THOUSANDS of wellies were placed at the steps of the Senedd yesterday (March 6) as part of a “poignant” protest against Welsh Government plans.

The display, organised by the National Farmers’ Union (NFU), comes a week after thousands of farmers rallied in Cardiff Bay against the proposed Sustainable Farming Scheme (SFS).

Each of the 5,500 pairs represents a job that could be lost if there is a 100 per cent take-up of the scheme. All boots will be donated to charities in Africa, the NFU said.

The new subsidy system would require farmers to prove they have earmarked 10 per cent of their land for tree coverage and another 10 per cent for wildlife habitat.

A consultation on the plans closes today, March 7. The government says it expects changes to be made following an analysis of responses.

Samuel Kurtz, the Welsh Conservative shadow rural affairs minister, “challenged” the first minister and other Senedd members to see the display without being moved.

“The Senedd steps have seen a number of protests and displays over the years but I would argue none have been as poignant and powerful as the display of 5,500 empty wellies,” he said.

“Empty wellies representing the empty farms and empty communities that will be seen the length and breadth of rural Wales if the SFS goes ahead without some serious and wholesale changes.”


The future generations commissioner said the dispute over the SFS should be resolved “swiftly”.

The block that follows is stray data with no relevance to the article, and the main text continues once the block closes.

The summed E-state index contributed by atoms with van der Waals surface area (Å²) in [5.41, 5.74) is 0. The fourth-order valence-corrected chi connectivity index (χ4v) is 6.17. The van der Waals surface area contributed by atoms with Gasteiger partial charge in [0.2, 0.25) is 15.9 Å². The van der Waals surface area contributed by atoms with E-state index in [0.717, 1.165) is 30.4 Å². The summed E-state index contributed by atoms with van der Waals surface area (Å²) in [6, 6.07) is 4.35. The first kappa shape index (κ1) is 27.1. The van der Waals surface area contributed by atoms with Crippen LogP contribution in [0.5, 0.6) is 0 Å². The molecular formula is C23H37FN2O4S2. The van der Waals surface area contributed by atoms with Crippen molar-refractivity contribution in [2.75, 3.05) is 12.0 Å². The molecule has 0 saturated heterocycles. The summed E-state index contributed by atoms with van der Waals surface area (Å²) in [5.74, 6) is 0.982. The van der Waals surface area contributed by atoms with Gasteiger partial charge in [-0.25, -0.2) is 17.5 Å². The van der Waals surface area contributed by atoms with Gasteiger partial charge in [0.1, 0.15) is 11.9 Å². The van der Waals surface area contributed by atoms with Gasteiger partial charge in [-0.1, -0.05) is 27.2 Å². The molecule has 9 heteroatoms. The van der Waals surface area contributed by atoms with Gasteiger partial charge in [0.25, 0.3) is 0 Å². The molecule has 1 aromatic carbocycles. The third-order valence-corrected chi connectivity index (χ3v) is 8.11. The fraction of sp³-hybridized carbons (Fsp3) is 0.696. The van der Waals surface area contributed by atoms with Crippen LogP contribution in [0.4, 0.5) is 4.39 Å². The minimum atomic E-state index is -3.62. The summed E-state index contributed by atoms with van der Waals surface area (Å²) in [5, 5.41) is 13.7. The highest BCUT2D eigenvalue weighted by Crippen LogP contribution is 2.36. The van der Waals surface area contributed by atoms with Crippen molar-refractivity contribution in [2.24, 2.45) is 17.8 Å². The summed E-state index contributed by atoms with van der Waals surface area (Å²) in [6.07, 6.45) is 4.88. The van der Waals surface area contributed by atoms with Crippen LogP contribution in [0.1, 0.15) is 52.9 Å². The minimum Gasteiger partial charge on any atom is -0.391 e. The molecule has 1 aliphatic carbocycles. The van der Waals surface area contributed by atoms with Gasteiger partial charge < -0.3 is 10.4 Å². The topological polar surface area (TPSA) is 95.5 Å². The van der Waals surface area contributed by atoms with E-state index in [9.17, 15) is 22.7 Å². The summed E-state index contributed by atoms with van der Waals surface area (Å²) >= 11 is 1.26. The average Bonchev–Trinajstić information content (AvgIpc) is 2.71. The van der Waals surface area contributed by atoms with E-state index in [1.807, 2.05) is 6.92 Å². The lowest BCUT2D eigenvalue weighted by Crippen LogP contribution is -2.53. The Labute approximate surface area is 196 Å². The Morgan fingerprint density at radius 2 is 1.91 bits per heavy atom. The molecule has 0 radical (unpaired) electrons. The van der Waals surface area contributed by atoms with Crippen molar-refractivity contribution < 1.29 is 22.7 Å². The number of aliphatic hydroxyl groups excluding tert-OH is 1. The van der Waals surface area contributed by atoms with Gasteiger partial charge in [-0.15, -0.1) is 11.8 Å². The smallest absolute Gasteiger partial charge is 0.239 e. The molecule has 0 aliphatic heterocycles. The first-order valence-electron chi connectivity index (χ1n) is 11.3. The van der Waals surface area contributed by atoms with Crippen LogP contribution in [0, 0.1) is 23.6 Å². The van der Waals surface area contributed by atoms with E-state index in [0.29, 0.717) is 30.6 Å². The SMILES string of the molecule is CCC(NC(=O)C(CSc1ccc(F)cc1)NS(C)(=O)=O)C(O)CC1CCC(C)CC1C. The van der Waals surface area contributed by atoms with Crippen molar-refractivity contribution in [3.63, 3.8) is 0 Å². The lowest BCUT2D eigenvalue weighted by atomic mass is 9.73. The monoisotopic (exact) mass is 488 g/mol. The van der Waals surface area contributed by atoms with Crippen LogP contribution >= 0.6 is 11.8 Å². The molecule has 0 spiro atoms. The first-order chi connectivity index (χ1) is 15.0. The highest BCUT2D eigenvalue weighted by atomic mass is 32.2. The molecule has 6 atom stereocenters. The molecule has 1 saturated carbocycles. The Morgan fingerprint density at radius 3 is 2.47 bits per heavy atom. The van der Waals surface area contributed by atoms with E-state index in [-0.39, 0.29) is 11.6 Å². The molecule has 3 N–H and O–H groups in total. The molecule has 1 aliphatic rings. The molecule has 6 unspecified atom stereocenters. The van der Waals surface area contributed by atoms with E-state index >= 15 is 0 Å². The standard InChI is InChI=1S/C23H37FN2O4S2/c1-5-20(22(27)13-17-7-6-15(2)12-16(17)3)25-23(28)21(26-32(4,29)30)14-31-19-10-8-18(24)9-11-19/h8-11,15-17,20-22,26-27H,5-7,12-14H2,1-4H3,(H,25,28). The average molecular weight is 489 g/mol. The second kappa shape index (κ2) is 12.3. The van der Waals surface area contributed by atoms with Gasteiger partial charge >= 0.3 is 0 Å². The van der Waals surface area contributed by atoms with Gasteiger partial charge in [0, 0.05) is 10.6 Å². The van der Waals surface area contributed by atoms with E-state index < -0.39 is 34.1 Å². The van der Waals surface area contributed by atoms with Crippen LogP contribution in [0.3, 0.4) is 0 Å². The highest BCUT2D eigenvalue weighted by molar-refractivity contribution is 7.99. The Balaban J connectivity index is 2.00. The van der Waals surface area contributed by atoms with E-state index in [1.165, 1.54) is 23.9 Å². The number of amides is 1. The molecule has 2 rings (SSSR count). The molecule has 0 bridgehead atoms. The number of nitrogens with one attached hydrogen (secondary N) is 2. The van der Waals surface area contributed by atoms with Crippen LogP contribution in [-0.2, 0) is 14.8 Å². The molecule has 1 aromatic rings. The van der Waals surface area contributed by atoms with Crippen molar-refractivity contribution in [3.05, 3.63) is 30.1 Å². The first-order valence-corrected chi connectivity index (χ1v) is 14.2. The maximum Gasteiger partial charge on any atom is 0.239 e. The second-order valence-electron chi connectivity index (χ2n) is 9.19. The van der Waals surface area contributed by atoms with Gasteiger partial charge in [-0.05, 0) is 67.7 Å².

The commissioner, Derek Walker, was appointed by a cross-party group in March last year to act as an adviser for public bodies and "guardian" for future generations.

South Wales Argus: Future generations commissioner Derek Walker said the dispute should be resolved 'swiftly'Future generations commissioner Derek Walker said the dispute should be resolved 'swiftly' (Image: Supplied)

He said: “Improving our nation’s health and acting on the nature and climate emergencies can’t wait - Welsh Government should act swiftly on the Sustainable Farming Scheme.

“Resolving the SFS should be part of a long-term, national food strategy, involving the farming community, to prepare Wales for future changes that pose a threat to all of us putting food on our tables.”

READ MORE: Tory MP has axe to grind with 'hypocritical' tree quota for Welsh farms

A Welsh Government spokesperson said: “Farming is very important both to Wales and to our economy and we want a successful future for Welsh farming.

“The proposed scheme requirement for 10% tree cover includes existing broadleaf and coniferous woodlands, as well as individual trees scattered throughout fields and hedgerows.

“We are not proposing farmers plant an additional 10% over and above the trees they already have.”